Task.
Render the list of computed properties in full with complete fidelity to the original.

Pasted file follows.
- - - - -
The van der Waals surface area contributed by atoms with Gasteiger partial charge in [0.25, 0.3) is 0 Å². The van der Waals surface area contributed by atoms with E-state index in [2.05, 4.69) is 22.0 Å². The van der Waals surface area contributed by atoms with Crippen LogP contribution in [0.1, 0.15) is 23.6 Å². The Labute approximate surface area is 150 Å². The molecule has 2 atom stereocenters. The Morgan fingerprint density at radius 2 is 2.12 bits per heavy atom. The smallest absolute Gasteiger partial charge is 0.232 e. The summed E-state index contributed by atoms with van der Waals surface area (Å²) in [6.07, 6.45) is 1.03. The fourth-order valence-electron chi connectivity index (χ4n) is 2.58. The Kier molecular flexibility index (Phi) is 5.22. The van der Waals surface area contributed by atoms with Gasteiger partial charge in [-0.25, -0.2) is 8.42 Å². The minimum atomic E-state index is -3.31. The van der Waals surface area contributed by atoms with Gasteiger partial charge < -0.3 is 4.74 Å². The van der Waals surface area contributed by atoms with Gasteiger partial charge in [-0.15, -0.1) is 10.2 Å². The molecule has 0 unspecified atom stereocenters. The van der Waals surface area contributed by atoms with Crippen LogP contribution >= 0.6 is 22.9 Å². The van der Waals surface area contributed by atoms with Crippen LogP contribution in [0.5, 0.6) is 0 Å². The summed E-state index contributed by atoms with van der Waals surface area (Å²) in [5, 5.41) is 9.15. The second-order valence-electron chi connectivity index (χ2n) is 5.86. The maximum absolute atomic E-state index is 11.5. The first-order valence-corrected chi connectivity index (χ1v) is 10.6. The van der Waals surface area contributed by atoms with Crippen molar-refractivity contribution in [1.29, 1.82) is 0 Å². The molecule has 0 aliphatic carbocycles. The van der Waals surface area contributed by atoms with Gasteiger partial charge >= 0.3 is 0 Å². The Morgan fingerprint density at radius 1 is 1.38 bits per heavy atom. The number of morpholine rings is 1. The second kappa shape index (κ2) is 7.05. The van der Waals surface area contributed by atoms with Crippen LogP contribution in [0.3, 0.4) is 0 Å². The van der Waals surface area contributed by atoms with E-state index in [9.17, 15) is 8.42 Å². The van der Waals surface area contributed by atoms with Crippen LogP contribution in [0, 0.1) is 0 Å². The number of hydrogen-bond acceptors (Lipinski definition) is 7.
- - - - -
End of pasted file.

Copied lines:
The van der Waals surface area contributed by atoms with Gasteiger partial charge in [0.25, 0.3) is 0 Å². The van der Waals surface area contributed by atoms with E-state index in [2.05, 4.69) is 22.0 Å². The van der Waals surface area contributed by atoms with Crippen LogP contribution in [0.1, 0.15) is 23.6 Å². The Labute approximate surface area is 150 Å². The molecule has 2 atom stereocenters. The Morgan fingerprint density at radius 2 is 2.12 bits per heavy atom. The smallest absolute Gasteiger partial charge is 0.232 e. The summed E-state index contributed by atoms with van der Waals surface area (Å²) in [6.07, 6.45) is 1.03. The fourth-order valence-electron chi connectivity index (χ4n) is 2.58. The Kier molecular flexibility index (Phi) is 5.22. The van der Waals surface area contributed by atoms with Gasteiger partial charge in [-0.25, -0.2) is 8.42 Å². The minimum atomic E-state index is -3.31. The van der Waals surface area contributed by atoms with Gasteiger partial charge < -0.3 is 4.74 Å². The van der Waals surface area contributed by atoms with Gasteiger partial charge in [-0.15, -0.1) is 10.2 Å². The molecule has 0 unspecified atom stereocenters. The van der Waals surface area contributed by atoms with Crippen LogP contribution >= 0.6 is 22.9 Å². The van der Waals surface area contributed by atoms with Crippen LogP contribution in [0.5, 0.6) is 0 Å². The summed E-state index contributed by atoms with van der Waals surface area (Å²) in [5, 5.41) is 9.15. The second-order valence-electron chi connectivity index (χ2n) is 5.86. The maximum absolute atomic E-state index is 11.5. The first-order valence-corrected chi connectivity index (χ1v) is 10.6. The van der Waals surface area contributed by atoms with Crippen molar-refractivity contribution in [1.29, 1.82) is 0 Å². The molecule has 0 aliphatic carbocycles. The van der Waals surface area contributed by atoms with Gasteiger partial charge >= 0.3 is 0 Å². The Morgan fingerprint density at radius 1 is 1.38 bits per heavy atom. The number of morpholine rings is 1. The second kappa shape index (κ2) is 7.05. The van der Waals surface area contributed by atoms with Crippen LogP contribution in [0.3, 0.4) is 0 Å². The van der Waals surface area contributed by atoms with E-state index in [9.17, 15) is 8.42 Å². The van der Waals surface area contributed by atoms with Crippen LogP contribution in [0, 0.1) is 0 Å². The number of hydrogen-bond acceptors (Lipinski definition) is 7.